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Copyright infringement is a violation of law.

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ASP.NET Basics (part 10): Making Exceptions
Learn all about ASP.NET exceptions and how to write code that traps and resolves them.


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Burning Up

No programmer, no matter how good (s)he is, writes bug-free code all the time. And so, most programming languages come with built-in capabilities to catch errors and take remedial action. This action could be something as simple as displaying an error message, or as complex as heating your computer's innards until they burst into flame (just kidding!).

ASP.NET is no different. The language comes with fairly sophisticated exception-handling hooks, equivalent to what you would find in Java or Python. And over the next few pages, I'm going to demonstrate them by deliberately introducing errors into my ASP.NET scripts and then using the built-in exception handlers to catch and resolve them in an efficient and effective manner. So come on in - this is the last episode of this particular tutorial, and you don't want to miss what's coming up!


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Word Games

Normally, when an ASP.NET program encounters an error, be it syntactical or logical, it exits the program at that stage itself with a message indicating the cause of the error. Now, while this behaviour is acceptable during the development phase, it cannot continue once an ASP.NET application has been released to actual users. In these "live" situations, it is unprofessional to display cryptic error messages (which are usually incomprehensible to non-technical users); rather, it is more professional to intercept these errors and either resolve them (if resolution is possible), or notify the user with a clear error message (if not).

The term "exceptions" refers to those errors which can be tracked and controlled. For example, if a function attempts an unsupported operation on a built-in ASP.NET object (say, trying to run a query on a database server when the database connection itself has failed), ASP.NET will "throw" an exception, together with a stack trace or detailed explanation of the problem. Exceptions like these can be caught by the application, and appropriately diverted to an exception-handling routine.

In order to see what an exception looks like, consider the following simple ASP.NET script, which contains a deliberate error - trying to access an element of an array which does not exist.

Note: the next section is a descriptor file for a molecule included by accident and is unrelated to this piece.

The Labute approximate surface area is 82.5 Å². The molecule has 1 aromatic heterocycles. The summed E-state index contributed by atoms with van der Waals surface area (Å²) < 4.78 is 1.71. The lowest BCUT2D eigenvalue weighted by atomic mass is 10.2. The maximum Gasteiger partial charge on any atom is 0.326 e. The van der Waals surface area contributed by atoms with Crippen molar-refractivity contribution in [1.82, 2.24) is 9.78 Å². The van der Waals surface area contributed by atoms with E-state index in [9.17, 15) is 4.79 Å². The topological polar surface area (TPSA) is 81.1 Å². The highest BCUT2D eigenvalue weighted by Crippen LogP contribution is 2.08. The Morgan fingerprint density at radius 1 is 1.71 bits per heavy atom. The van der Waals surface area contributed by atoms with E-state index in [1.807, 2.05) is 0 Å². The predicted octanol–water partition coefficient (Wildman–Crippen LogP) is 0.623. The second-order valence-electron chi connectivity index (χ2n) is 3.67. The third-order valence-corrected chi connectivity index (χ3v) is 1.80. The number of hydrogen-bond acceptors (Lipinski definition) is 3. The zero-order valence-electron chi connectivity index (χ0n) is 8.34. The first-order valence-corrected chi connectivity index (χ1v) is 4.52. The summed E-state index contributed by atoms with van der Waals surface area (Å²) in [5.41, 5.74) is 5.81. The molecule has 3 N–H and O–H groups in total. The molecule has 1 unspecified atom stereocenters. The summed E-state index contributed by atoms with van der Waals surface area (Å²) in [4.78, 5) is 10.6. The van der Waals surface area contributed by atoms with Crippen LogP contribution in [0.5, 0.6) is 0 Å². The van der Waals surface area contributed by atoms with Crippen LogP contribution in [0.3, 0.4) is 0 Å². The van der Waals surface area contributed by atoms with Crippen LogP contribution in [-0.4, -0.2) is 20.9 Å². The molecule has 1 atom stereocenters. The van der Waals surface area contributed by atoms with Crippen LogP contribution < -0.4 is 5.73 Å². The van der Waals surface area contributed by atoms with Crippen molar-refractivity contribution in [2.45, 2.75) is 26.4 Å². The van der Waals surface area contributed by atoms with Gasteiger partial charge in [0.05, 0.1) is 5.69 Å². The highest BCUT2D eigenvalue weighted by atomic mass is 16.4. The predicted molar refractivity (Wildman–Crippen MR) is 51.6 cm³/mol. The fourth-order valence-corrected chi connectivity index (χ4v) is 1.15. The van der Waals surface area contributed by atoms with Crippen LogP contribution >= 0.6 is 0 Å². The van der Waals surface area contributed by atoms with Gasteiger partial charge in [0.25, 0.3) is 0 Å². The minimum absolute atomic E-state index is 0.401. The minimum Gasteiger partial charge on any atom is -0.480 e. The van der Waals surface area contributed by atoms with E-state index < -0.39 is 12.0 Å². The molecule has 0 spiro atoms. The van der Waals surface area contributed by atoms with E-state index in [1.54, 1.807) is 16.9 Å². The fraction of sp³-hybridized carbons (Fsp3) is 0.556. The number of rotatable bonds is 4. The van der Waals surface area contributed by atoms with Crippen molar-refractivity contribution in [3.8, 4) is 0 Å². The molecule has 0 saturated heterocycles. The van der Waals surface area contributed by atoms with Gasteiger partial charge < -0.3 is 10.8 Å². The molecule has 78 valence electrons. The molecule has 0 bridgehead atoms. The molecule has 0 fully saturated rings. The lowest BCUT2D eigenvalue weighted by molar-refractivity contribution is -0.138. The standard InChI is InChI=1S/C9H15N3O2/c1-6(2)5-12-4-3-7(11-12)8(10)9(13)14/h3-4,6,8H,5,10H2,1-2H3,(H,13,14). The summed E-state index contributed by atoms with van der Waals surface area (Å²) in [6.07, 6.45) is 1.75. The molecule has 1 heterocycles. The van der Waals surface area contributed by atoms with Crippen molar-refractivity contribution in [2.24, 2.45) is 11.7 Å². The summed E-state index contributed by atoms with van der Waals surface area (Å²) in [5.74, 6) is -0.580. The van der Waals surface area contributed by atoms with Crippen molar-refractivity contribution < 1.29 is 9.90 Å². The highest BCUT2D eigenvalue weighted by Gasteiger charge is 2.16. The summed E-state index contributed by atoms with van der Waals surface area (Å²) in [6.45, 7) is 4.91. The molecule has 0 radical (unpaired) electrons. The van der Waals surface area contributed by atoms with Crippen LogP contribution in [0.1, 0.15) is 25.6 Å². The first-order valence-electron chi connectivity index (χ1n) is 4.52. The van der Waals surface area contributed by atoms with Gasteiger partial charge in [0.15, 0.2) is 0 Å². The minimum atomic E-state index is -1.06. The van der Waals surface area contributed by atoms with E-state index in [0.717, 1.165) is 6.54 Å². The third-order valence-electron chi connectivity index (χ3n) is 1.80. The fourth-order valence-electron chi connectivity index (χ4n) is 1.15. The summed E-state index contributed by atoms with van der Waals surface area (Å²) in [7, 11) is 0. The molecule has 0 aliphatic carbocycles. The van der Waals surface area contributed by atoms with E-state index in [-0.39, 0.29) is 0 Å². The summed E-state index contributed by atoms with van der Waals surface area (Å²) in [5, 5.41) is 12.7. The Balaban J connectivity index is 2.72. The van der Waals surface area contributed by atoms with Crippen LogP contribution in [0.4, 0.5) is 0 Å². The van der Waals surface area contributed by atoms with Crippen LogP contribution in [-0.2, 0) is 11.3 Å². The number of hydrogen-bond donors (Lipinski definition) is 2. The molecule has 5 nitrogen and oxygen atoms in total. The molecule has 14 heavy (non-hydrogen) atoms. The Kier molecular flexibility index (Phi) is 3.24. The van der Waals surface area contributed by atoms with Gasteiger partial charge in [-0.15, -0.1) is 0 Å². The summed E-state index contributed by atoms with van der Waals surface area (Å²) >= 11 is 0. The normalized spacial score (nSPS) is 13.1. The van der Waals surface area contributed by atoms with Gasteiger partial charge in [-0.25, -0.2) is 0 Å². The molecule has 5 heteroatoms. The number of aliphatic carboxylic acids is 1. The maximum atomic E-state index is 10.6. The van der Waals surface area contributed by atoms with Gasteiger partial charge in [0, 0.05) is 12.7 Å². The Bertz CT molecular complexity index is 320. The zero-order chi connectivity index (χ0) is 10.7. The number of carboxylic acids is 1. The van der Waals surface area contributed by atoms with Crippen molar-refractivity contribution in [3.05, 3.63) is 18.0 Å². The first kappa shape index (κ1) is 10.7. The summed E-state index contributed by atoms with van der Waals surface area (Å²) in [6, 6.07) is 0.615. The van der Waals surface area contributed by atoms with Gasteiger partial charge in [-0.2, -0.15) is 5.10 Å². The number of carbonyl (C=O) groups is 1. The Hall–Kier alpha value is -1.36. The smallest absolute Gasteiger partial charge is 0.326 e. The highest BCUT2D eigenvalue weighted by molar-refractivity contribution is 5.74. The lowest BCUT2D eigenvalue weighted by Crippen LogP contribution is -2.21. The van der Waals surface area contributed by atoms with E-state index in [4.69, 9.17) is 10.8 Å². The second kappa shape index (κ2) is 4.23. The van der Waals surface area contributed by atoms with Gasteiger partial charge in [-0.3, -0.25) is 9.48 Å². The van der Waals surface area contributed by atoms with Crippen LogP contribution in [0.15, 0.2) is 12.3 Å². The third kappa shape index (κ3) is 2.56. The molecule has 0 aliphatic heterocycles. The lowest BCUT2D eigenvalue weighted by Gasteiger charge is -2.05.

<script language="c#" runat="server">
void Page_Load()
{  

   // create five-element array
   string [] desserts = new string[5];

   // try to access the eighth element of the array
   desserts[7] = "tiramisu";

}
</script>
<html>
<head></head>
<body>
</body>
</html>


and its output, which contains an exception:

Output image

There are two basic ways of handling ASP.NET exceptions like the one above: the simple way, and the complicated way. The simple way involves redirecting the HTTP client to a generic error page when an exception occurs, and protecting the user from the technical details of the exception by replacing them with a user-friendly error message. This approach has the advantage of being simple to understand and easy to set up; however, it is somewhat inflexible, especially for applications that need more sophisticated exception handling.

That's where the second option comes in. In languages such as C# (my language of choice for the .NET platform), an exception is represented as an instance of the Exception class. This is similar to the Java exception handling model, in which every exception is an instance of an object; in ASP.NET, an Exception object is available to identify and manage exceptions. This Exception object can be used in combination with the "try-catch" exception handling mechanism to trap exceptions in your code and handle them as per your own custom requirements.


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Exceptionally Clever

Let's look at the simple approach first. As explained earlier, this technique merely involves sending the user to a generic page when an exception occurs. There are two basic steps in this process: creating a page containing a generic error message, and modifying the server configuration so that the page is invoked when an exception occurs.

Let's illustrate this process with a simple example. Here's an ASP.NET script that divides a number by zero - a process guaranteed to make any programming language scream in anguish.


<script language="c#" runat="server">
void Page_Load() {  

int a = 19;
int b = 0;
int c = a/b;

}
</script>
<html>
<head></head>
<body>
<asp:label id="output" runat="server" />
</body>
</html>


Here's the output:

Output image

Ugly, huh?

Now, create the page that is shortly going to replace the gobbledygook above (call it "error.aspx"):


<% @ Page Language="C#" %>
<html>
<head><title>Error </title></head>
<body>
<asp:label id="errorMessage" runat="server" value="An error occurred. Please exit in single file, turning the light off after you leave." />
</body>
</html>


Next, you need to tell the Web server that it should load the page above whenever an exception occurs. This can be done by setting a value for the <customErrors> element in the "web.config" file. This file, usually located in the same directory as your ASP.NET scripts, allows you to configure some aspects of your application.

Here's what your "web.config" file should look like:


<configuration>
   <system.web>
      <customErrors defaultRedirect="error.aspx" mode="On" />